House Committee Votes to End Foreclosure Programs

The Financial Services Committee of the U.S. House of Representatives has taken aim at mortgage aid programs that have been widely considered ineffective.  According to Committee Chairman Spencer Bachus, "We should not waste taxpayer dollars on failed government programs that do not work and actually make things worse for struggling homeowners. These programs may have been well-intentioned, but they’re doing more harm than good."

One program, due to be launched next month, the "Emergency Homeowners Relief Program, is set to provide $1 billion to provide loans to unemployed borrowers to allow them to make mortgage payments for a period of up to 24 months.  However, the loans would increase the amount of debt on the homes and would only worsen their position.  These bridge loans also have a process that allows these loans to be forgiven over 5 years, making it essentially a grant program.


The other program is the FHA Refinance Program that allows borrowers to short-refinance their existing underwater loans.  It is estimated that only 44 borrowers have successfully obtained new loans in this program with $8 billion allocated to it..

The committee has also set it sights on the Home Affordable Modification Program (HAMP), but have delayed a vote on terminating this program.  Launched in 2009 the program sought to permanently lower the mortgage payments for 3 to 4 million homeowners.  To date, only 500,000 borrowers have received permanent modifications and over 800,000 or the 1.5 millions homeowners who began the program have dropped out.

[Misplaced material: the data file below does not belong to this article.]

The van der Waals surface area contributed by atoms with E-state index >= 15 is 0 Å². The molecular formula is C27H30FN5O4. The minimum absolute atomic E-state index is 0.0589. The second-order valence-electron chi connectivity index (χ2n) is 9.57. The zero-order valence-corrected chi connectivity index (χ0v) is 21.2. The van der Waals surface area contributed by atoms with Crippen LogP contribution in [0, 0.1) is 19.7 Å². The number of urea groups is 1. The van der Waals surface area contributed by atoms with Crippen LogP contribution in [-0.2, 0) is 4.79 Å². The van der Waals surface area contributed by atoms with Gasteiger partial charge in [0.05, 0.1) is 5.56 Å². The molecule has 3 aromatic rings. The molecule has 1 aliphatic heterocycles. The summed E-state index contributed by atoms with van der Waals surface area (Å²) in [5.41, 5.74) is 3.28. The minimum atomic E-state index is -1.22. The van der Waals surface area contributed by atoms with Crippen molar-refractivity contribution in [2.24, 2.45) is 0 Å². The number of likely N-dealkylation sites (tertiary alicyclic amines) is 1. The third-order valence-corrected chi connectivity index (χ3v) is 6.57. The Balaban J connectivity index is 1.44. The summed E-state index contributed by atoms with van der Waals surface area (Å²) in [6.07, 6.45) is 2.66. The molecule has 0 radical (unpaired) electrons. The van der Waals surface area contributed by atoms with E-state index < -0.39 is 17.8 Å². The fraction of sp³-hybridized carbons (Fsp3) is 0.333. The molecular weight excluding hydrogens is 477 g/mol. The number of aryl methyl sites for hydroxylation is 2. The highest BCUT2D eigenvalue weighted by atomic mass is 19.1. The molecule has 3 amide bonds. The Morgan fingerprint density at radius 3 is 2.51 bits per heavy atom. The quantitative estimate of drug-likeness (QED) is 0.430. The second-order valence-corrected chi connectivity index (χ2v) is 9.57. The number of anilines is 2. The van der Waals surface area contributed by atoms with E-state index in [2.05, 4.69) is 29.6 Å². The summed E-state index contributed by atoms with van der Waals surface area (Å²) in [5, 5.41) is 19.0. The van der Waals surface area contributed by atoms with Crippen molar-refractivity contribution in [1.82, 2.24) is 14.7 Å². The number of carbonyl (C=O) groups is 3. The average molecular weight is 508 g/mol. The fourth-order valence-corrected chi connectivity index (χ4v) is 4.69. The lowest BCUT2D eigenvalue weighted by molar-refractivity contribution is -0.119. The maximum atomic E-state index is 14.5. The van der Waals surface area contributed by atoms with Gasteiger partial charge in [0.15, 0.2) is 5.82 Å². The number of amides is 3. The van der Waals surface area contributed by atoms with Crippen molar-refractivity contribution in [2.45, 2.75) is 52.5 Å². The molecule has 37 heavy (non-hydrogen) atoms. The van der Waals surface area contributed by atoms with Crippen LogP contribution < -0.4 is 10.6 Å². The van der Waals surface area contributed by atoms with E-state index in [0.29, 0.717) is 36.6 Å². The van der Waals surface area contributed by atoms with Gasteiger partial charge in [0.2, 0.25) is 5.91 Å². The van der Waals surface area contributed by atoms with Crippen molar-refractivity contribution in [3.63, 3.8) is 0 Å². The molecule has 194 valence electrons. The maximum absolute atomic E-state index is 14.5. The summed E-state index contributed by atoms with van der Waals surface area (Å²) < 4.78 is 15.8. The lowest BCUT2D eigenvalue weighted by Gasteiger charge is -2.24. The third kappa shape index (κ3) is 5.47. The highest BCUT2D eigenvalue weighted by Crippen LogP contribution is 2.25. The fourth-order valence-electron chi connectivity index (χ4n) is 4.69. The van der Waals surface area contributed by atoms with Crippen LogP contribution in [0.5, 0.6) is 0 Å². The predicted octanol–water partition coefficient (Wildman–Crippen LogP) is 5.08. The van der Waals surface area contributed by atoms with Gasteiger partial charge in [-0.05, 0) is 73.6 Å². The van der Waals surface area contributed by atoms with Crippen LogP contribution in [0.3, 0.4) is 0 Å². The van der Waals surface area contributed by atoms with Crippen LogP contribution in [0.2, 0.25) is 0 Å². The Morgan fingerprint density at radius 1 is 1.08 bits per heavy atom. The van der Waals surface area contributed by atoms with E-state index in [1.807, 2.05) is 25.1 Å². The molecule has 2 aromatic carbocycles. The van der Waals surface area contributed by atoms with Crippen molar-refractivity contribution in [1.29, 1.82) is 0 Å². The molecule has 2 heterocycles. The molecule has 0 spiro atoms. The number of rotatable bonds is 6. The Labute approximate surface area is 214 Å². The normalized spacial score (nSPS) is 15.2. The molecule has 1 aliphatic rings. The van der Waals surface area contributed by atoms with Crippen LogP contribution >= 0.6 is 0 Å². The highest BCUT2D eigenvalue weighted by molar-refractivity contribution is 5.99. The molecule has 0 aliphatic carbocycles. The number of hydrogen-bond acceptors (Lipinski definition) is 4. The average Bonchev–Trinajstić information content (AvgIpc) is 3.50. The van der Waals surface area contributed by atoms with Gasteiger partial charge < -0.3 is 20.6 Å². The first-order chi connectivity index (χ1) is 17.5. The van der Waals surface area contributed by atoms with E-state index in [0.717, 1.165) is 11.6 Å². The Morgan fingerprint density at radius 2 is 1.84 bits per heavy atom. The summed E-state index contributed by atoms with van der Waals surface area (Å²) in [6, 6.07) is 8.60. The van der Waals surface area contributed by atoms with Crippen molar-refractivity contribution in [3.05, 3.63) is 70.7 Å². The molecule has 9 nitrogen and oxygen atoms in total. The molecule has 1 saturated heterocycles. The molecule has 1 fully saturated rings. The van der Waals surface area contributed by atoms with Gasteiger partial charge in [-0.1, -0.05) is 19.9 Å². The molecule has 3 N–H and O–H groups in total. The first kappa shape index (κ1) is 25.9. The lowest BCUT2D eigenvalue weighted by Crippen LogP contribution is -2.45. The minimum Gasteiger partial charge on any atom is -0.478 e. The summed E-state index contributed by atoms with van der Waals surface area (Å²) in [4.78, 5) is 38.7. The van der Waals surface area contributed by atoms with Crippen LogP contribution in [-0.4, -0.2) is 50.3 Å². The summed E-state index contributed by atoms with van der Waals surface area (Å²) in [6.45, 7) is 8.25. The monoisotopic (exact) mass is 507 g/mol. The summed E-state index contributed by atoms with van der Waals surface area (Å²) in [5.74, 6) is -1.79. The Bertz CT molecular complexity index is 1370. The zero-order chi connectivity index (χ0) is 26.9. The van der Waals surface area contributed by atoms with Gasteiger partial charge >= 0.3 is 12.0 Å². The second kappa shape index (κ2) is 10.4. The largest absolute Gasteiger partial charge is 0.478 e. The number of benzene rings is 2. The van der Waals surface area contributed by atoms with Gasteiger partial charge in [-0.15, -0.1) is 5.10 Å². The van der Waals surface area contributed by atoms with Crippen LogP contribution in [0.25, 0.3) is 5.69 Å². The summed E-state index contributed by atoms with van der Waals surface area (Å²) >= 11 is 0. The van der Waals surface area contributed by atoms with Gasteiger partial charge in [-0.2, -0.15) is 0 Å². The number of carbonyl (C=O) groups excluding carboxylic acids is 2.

As the Committee seeks to terminate what Republicans view as expensive and ineffective programs, a 27 page proposal from state attorneys general and several federal agencies has been sent to the nations largest lenders seeking to require them to reduce loan balances of troubled mortgage borrowers.  It has been estimated that the proposal, engineered by the Obama Administration, is calling on lenders to commit to this program or face as much as $20 billion in fines.

According to Rep. Bachus, "Continued government intervention and questionable use of taxpayer dollars only prolongs our current economic crisis and ensures that the housing market will continue to struggle. The market needs to find its own footing free of government intervention and manipulation so that we can get on with a full recovery."

3d rendering of a row of luxury townhouses along a street

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